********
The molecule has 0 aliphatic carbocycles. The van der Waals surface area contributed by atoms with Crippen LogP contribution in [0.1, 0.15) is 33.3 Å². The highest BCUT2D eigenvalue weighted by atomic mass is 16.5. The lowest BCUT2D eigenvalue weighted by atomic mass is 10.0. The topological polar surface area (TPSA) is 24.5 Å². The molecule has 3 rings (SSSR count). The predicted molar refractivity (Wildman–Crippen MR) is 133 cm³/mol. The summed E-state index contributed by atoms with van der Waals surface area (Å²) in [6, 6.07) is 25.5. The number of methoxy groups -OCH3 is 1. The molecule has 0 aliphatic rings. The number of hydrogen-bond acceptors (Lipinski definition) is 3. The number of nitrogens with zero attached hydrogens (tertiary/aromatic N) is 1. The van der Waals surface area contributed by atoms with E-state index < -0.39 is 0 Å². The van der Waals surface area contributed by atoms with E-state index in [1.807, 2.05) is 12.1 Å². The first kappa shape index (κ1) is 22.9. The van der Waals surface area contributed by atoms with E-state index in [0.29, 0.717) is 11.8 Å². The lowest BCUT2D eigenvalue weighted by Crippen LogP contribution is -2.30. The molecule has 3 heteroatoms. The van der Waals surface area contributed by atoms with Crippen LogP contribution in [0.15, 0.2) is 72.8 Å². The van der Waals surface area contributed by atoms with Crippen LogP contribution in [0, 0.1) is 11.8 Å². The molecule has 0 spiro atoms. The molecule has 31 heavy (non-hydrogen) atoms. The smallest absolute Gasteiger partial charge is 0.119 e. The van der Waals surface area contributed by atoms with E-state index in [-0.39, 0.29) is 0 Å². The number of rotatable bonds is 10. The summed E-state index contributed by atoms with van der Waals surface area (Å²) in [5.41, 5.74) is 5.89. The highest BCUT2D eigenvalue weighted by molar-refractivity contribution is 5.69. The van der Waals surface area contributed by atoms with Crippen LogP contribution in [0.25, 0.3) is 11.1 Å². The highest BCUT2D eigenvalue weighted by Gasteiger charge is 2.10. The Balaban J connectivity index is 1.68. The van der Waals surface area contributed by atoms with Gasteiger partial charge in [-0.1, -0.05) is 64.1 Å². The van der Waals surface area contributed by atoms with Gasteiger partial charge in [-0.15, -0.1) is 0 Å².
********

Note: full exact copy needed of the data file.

The molecule has 0 aliphatic carbocycles. The van der Waals surface area contributed by atoms with Crippen LogP contribution in [0.1, 0.15) is 33.3 Å². The highest BCUT2D eigenvalue weighted by atomic mass is 16.5. The lowest BCUT2D eigenvalue weighted by atomic mass is 10.0. The topological polar surface area (TPSA) is 24.5 Å². The molecule has 3 rings (SSSR count). The predicted molar refractivity (Wildman–Crippen MR) is 133 cm³/mol. The summed E-state index contributed by atoms with van der Waals surface area (Å²) in [6, 6.07) is 25.5. The number of methoxy groups -OCH3 is 1. The molecule has 0 aliphatic rings. The number of hydrogen-bond acceptors (Lipinski definition) is 3. The number of nitrogens with zero attached hydrogens (tertiary/aromatic N) is 1. The van der Waals surface area contributed by atoms with E-state index < -0.39 is 0 Å². The van der Waals surface area contributed by atoms with E-state index in [1.807, 2.05) is 12.1 Å². The first kappa shape index (κ1) is 22.9. The van der Waals surface area contributed by atoms with E-state index in [0.29, 0.717) is 11.8 Å². The lowest BCUT2D eigenvalue weighted by Crippen LogP contribution is -2.30. The molecule has 3 heteroatoms. The van der Waals surface area contributed by atoms with Crippen LogP contribution in [0.15, 0.2) is 72.8 Å². The van der Waals surface area contributed by atoms with Crippen LogP contribution in [0, 0.1) is 11.8 Å². The molecule has 0 spiro atoms. The molecule has 31 heavy (non-hydrogen) atoms. The smallest absolute Gasteiger partial charge is 0.119 e. The van der Waals surface area contributed by atoms with E-state index in [-0.39, 0.29) is 0 Å². The number of rotatable bonds is 10. The summed E-state index contributed by atoms with van der Waals surface area (Å²) in [5.41, 5.74) is 5.89. The highest BCUT2D eigenvalue weighted by molar-refractivity contribution is 5.69. The van der Waals surface area contributed by atoms with Crippen LogP contribution in [0.25, 0.3) is 11.1 Å². The highest BCUT2D eigenvalue weighted by Gasteiger charge is 2.10. The Balaban J connectivity index is 1.68. The van der Waals surface area contributed by atoms with Gasteiger partial charge in [-0.1, -0.05) is 64.1 Å². The van der Waals surface area contributed by atoms with Gasteiger partial charge in [-0.15, -0.1) is 0 Å².